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Scientists Just Captured The Biggest Cosmic Explosion Ever Seen – 100 Times The Width Of Our Solar System

Biggest Cosmic Explosion Ever Seen: 100x The Width Of Our Solar System

A recent astronomical discovery has unveiled the largest cosmic explosion ever witnessed by astronomers. This extraordinary event, occurring approximately 8 billion light years away, has lasted over three years and is more than ten times brighter than any known supernova.

The explosion, named AT2021lwx, has captivated scientists due to its unprecedented scale and energy release. Led by Dr Philip Wiseman from Southampton University, a team of astronomers have shed light on the fascinating details surrounding this cosmic phenomenon.

Initially, the colossal explosion went unnoticed for a year as it gradually grew brighter. It was only through subsequent observations that the astronomers comprehended the immense magnitude of the event. Dr Wiseman described the explosion as a fireball, estimated to be 100 times larger than the solar system, with a brightness surpassing the sun by 2 trillion times. The energy released by AT2021lwx within three years far exceeds what the sun emits over its 10 billion-year lifespan.

Scientists propose that this awe-inspiring explosion was triggered by a supermassive black hole devouring an enormous cloud of gas. The cloud, potentially thousands of times larger than our sun, may have originated from the surrounding dusty “doughnut” commonly found near black holes. However, it remains unclear what caused the gas cloud to veer off its orbit and plunge into the black hole.

Although AT2021lwx is not the brightest phenomenon ever witnessed, it has surpassed the energy release of a brighter gamma-ray burst observed the previous year, which lasted only a few minutes. The sustained intensity of AT2021lwx distinguishes it as an extraordinary event that continues to fascinate researchers.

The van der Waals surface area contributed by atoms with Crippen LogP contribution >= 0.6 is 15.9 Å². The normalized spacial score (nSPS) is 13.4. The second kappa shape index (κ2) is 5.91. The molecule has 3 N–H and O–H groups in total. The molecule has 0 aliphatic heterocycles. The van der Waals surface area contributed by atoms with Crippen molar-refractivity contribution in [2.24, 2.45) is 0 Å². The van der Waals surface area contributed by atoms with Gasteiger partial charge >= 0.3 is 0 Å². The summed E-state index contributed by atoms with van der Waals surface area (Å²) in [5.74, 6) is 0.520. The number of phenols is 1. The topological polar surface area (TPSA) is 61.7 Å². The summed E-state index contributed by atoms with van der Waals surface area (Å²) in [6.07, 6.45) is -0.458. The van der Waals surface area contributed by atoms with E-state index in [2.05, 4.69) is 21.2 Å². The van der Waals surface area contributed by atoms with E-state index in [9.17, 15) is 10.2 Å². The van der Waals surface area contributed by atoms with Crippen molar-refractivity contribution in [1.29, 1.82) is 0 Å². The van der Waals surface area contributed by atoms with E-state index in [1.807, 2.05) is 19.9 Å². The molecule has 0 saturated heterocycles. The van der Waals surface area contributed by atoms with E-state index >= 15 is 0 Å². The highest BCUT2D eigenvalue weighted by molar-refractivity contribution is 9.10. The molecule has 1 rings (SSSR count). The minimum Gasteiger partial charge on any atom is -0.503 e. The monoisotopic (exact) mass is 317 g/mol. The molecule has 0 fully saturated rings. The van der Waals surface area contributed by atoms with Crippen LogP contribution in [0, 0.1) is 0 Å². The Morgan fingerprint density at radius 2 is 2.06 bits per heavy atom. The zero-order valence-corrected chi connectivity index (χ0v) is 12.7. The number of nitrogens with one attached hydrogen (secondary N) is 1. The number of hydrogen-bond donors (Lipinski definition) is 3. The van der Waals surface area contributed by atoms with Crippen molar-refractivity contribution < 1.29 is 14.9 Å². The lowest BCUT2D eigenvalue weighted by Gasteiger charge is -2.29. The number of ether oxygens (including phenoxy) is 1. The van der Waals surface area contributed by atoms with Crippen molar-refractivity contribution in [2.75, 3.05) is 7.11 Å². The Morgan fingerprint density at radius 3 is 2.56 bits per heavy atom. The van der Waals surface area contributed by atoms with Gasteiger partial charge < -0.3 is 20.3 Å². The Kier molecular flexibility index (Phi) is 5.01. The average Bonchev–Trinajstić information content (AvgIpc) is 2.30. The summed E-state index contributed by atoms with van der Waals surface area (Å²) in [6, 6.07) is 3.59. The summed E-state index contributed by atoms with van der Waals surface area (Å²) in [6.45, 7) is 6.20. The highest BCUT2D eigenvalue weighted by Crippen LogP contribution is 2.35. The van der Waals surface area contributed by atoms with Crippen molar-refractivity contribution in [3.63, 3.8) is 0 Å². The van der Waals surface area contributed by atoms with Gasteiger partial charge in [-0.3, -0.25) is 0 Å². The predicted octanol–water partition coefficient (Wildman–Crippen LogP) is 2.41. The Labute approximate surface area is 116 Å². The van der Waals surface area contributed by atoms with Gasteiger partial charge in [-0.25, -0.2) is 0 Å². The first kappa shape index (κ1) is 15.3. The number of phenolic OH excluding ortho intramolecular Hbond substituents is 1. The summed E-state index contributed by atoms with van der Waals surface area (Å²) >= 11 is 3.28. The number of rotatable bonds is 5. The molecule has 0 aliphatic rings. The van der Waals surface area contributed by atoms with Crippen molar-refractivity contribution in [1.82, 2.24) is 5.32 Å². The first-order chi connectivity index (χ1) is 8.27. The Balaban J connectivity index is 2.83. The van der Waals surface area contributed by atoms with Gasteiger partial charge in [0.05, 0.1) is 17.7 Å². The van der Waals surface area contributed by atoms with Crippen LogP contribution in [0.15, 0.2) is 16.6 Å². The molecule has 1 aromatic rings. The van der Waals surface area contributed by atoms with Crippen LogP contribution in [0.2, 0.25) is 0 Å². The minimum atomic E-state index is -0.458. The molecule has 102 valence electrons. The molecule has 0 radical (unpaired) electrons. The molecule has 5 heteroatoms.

The Zwicky Transient Facility in California initially detected the explosion in 2020. This facility surveys the night sky for sudden increases in brightness, indicating potential cosmic events like supernovae or celestial objects passing by. While the event did not initially stand out, subsequent observations enabled astronomers to calculate its distance, revealing the remarkable nature of the phenomenon.

Dr. Wiseman and his team were astounded when they comprehended the scale of AT2021lwx. Considering its brightness, the explosion was beyond the plausible range for a supernova. Consequently, they turned to another plausible scenario known as a tidal disruption event. This occurrence involves a star venturing too close to a black hole, resulting in its disintegration, with some parts being consumed and the rest forming a swirling disc around the black hole.

Simulations suggested that for AT2021lwx, a star with a mass up to 15 times that of the sun would have been necessary. However, due to the rarity of such an encounter, the team hypothesized that a much larger cloud of gas was the likely cause of the explosion.

The researchers speculate that a substantial halo of gas and dust encompasses supermassive black holes. They propose that the disruption of this material, possibly due to a galaxy collision, caused it to move inward. As the material spiraled towards the black hole’s event horizon, it generated immense heat and light, illuminating a portion of the doughnut and heating it to temperatures between 12,000 and 13,000 degrees Celsius.

The research was published in the journal Monthly Notices of the Royal Astronomical Society.

Source: Royal Astronomical Society

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